Mass Spectrometry (MS) has emerged as the premier tool for oligosaccharide analysis . It provides structural information with high sensitivity . Glycan analysis is typically performed with matrix-assisted laser desorption/ionization (MALDI) and electrospray ionization (ESI) resulting in ions that are either sodium coordinated or protonated, respectively in the positive MS mode and the deprotonated in the negative MS mode [4,5]. The fragmentation behavior of the two types of ions in tandem MS varies slightly but glycans commonly yield fragment ions resulting from glycosidic bond cleavages . While per-derivatization such as permethylation is often performed, it is not a requisite to analysis. Derivatization improves sensitivity and yields more structurally relevant fragment ions during tandem MS, but the sensitivity improvements are only slight while making it difficult to use glycosidase reactions to determine linkages and identify saccharide residues . Furthermore, per-derivatization adds additional steps, yields partially derivatized products, and may mask some types such as sulfated oligosaccharides.
The standard approaches (Figure 1) to determine site-specific glycosylation are to employ a combination of specific enzymatic proteolysis (usually with trypsin), fractionation of glycopeptides (most often by liquid chromatography or affinity chromatography) and glycopeptide analysis by MS [7-11].
In some cases, the deglycosylation of glycoprotein or glycopeptides is concurrently performed, followed by MS analysis of the released glycans. Trypsin readily produces highly predictable peptide masses due to its high activity and specificity. In addition, tryptic glycopeptides guarantee a basic (readily protonated) residue in every peptide, which increases ionization efficiency during MS analysis. The major problem with this approach is that many glycoproteins are resistant to trypsin. In addition, the resulting glycopeptides may often be too large for MS analysis. The problem is complicated by the presence of missed cleavages particularly near the sites of glycosylation. The mixture of peptides and glycopeptides further complicates analysis because glycosylation strongly diminishes the ionization of the peptide. The problem is further compounded because glycopeptides obtained from proteolytic digestion are much lower in abundance than peptides from the same glycoproteins. For these reasons, the information regarding glycosylation is rather often incomplete.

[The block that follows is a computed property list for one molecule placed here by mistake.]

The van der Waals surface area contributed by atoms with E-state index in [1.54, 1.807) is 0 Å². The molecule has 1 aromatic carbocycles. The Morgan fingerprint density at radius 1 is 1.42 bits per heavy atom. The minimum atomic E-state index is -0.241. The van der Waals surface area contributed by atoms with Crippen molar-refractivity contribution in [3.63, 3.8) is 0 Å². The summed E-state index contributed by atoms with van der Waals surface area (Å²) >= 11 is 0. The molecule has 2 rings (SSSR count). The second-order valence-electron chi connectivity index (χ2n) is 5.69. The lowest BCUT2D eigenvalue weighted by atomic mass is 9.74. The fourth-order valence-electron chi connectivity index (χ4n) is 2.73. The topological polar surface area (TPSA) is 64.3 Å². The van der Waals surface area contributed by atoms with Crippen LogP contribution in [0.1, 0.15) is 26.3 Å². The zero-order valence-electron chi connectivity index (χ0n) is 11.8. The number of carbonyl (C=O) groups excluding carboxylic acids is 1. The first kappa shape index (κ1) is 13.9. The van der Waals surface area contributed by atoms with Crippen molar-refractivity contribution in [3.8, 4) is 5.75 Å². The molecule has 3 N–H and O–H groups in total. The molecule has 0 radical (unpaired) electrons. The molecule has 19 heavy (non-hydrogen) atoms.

Enrichment of the glycopeptides can be performed but has its own challenges. One strategy was developed that cleaves the carbon-carbon group between the diols of saccharide units producing aldehyde groups that can be captured via reaction with hydrazine functional groups that are immobilized on a solid support [12,13]. The unbound, nonglycosylated peptides are then removed by washing, and the immobilized glycopeptides are released from the solid-phase support by enzymatic cleavage of the glycan-peptide bond. The asparagines that were formerly glycosylated are converted to aspartic acids during this reaction, and the peptides can then be identified using MS/MS analyses. Other approaches include capture with boronic acid immobilized in columns ; chemical bonds are formed between the diol groups of the glycoproteins or tryptic glycopeptides and the immobilized borate groups at high pH. Similarly, size exclusion chromatography has been used to enrich N-linked glycopeptides from human serum resulting in a three-fold increase in the number of glycosylation sites observed. Hydrophilic interaction liquid chromatography (HILIC) has also been used on a variety of complex matrices[16-21]. Anion exchange chromatography was employed for the enrichment of sialylated glycopeptides. Lectin affinity chromatography using ConA [22-24], WGA or a combination of lectins  has also demonstrated utility. However despite the plurality of the methods, there is still no efficient method for glycopeptide enrichment, as no method is both comprehensive and highly specific..